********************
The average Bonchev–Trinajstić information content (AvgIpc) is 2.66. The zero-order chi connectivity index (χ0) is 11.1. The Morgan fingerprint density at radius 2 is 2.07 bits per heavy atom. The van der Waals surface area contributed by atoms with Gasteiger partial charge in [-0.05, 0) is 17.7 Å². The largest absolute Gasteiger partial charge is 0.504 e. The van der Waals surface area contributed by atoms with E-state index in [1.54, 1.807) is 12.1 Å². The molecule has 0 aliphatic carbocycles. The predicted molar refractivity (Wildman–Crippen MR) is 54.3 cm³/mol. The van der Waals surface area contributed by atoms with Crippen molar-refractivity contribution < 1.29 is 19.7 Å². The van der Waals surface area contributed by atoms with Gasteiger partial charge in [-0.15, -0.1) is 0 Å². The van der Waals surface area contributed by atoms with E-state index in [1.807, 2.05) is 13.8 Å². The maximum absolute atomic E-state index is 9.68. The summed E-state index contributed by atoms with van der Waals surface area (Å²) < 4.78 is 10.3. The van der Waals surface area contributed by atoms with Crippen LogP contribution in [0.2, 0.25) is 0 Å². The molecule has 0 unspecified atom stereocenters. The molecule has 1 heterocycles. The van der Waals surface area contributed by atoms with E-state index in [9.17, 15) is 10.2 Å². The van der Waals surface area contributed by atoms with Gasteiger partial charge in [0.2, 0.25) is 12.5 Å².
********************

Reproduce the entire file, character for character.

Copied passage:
The average Bonchev–Trinajstić information content (AvgIpc) is 2.66. The zero-order chi connectivity index (χ0) is 11.1. The Morgan fingerprint density at radius 2 is 2.07 bits per heavy atom. The van der Waals surface area contributed by atoms with Gasteiger partial charge in [-0.05, 0) is 17.7 Å². The largest absolute Gasteiger partial charge is 0.504 e. The van der Waals surface area contributed by atoms with E-state index in [1.54, 1.807) is 12.1 Å². The molecule has 0 aliphatic carbocycles. The predicted molar refractivity (Wildman–Crippen MR) is 54.3 cm³/mol. The van der Waals surface area contributed by atoms with Crippen molar-refractivity contribution < 1.29 is 19.7 Å². The van der Waals surface area contributed by atoms with Gasteiger partial charge in [-0.15, -0.1) is 0 Å². The van der Waals surface area contributed by atoms with E-state index in [1.807, 2.05) is 13.8 Å². The maximum absolute atomic E-state index is 9.68. The summed E-state index contributed by atoms with van der Waals surface area (Å²) < 4.78 is 10.3. The van der Waals surface area contributed by atoms with Crippen LogP contribution in [0.2, 0.25) is 0 Å². The molecule has 0 unspecified atom stereocenters. The molecule has 1 heterocycles. The van der Waals surface area contributed by atoms with E-state index in [9.17, 15) is 10.2 Å². The van der Waals surface area contributed by atoms with Gasteiger partial charge in [0.2, 0.25) is 12.5 Å².